What worse is that both older individuals and even young people also name family members and friends as well as “the medicine cabinet” as some of the primary ways that they can get the substances.

Opiate painkillers like Oxycodone, Vicodin and Percocet can be as addictive to the body as heroin is. In fact, many pain pill addicts turn to heroin eventually, once the pill habit has become too strenuous on the wallet. Additionally, stimulant drugs like Adderall and Ritalin are abused for their cocaine-like high and are especially popular amongst high school and college students.

What Makes Narconon Drug Rehabilitation So Unique

The Narconon approach to treatment is unlike any other program available. With specialized supervision of each client case, a truly individualized program is available.

Through the use of biophysical detoxification, life skills courses and cognitive counseling, Narconon drug rehabilitation experts are able to tackle the many facets of an addiction with each individual that walks through the door.

Further, because the program is both residential and long-term, our students get the benefit of a truly comprehensive program that assists with the building of new habits, patterns and positive activities on a daily basis.

Narconon also has one of the highest success rates in the nation with 7 out of 10 of our graduates staying clean and sober permanently. Our program has been saving lives since the 1960s and we have locations all throughout the country.

For more information on the current trends and American drug addiction rates or to get someone help through Narconon drug rehabilitation contact us today.

Source: http://www.cdc.gov/homeandrecreationalsafety/rxbrief/

There is a growing problem in America. In fact it is big enough to label as an epidemic. Prescription drug abuse has become the nation’s fastest growing drug trend. It currently has eclipsed every illicit drug in America except marijuana in numbers of people abusing. If you combine all other illicit drugs besides marijuana, there are still more people abusing prescription drugs. America consumes 40 percent of the world’s prescription drugs while only accounting for less than 5 percent of the population.

Prescription Drugs Relation To Heroin

Most prescription drug abuse is done using prescription pain killers. These are drugs like: like Oxycontin, Vicodin and Percocet. Pain killers are all derivatives of opium. Heroin is also made from opium. So the “high” obtained by these drugs are quite similar.

But why would people, most commonly teens, be using heroin over prescription drugs? And why is it that the area most commonly affected middle and upper class suburbia. Heroin has a reputation for being very dangerous, highly addictive and lethal. While prescription drugs are medical and can be found in many parents’ bathrooms.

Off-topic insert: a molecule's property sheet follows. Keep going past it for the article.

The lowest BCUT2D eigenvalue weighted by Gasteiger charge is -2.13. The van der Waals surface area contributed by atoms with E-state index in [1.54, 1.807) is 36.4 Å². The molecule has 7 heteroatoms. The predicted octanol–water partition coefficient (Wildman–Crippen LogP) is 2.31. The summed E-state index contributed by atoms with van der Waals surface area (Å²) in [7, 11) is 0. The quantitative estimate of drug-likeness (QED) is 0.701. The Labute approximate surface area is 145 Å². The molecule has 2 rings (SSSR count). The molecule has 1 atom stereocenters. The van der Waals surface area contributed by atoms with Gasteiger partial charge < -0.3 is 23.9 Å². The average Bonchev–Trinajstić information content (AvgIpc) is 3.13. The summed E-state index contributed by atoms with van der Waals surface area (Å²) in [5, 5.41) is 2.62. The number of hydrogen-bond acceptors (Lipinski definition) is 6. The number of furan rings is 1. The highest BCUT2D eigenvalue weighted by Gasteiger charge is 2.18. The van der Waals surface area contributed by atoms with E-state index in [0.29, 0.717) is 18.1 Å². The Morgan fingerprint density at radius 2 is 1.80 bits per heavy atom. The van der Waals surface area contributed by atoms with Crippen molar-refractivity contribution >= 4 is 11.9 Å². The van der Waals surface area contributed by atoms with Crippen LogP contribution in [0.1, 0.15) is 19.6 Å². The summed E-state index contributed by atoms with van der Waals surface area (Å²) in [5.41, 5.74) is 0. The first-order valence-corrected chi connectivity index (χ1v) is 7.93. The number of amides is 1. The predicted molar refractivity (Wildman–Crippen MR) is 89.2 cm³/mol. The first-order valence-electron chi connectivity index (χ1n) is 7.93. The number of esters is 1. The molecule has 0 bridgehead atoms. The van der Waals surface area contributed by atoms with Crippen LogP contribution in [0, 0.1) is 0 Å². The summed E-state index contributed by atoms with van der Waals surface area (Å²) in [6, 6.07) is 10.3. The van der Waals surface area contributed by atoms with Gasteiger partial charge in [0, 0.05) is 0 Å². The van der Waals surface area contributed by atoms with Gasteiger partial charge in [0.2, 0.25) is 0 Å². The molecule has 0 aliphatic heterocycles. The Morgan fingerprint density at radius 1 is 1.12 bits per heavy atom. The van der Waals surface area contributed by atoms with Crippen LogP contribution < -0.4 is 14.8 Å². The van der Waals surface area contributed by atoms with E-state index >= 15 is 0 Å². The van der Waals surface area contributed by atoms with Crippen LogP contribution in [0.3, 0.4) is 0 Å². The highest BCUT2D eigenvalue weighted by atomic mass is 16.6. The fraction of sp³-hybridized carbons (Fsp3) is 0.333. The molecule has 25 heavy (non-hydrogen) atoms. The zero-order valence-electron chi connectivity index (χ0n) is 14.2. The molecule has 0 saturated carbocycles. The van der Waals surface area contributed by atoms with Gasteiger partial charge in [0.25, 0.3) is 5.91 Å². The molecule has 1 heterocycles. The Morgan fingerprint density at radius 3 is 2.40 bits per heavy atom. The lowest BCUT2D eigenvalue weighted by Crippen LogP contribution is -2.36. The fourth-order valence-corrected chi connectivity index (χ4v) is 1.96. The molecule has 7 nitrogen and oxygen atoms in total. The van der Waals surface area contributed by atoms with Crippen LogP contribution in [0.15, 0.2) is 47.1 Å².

One prescription pill goes for roughly $50 on the black market. One pill has a high that lasts for about two or three hours. An addict can go through about seven pills in two or three days. However, heroin, which has a very similar powerful high, sells for $50 a gram. One gram will last that same addict roughly four days. Often times, former pill addicts will sell their pills and take that money to buy heroin, just for the cost difference. With the astounding rise of prescription drug abuse over the past decade, it’s no wonder heroin use is spiking as well.

The Startling Figures

The Substance Abuse and Mental Health Services administration [SAMHSA] reports:  since 2002 initiations to heroin have increased by 80% among 12 to 17 year olds. Even more startling is that in 1999, the number of fatal death overdoses in youths between the ages of 15 and 24 were 198. By 2010 that annual death count was 510.

College campuses reported that a decade ago, there were very few heroin users reporting to rehab. Today, a decade later, there are more opiate painkiller and heroin admissions than all other admissions combined.

High schools shockingly have a similar problem as most high school seniors know what heroin is and percentages have even tried the drug. There are even those in high school that have used the drug several times.

The Heroin Warning Signs

If you suspect a friend or family member of heroin use there are several symptoms to look for. Here are a few that you should look out for:

•    Shortness of breath •    Dry mouth •    Constricted (smaller) pupils •    behavioral changes •    Disorientation •    Hyper alertness followed by doping off •    Droopiness, as if limbs are heavy •    Weight loss •    Runny nose (with no other cold symptoms) •    Needle track marks visible on arms •    Infections or abscesses at injection site •    Cuts, bruises or scabs.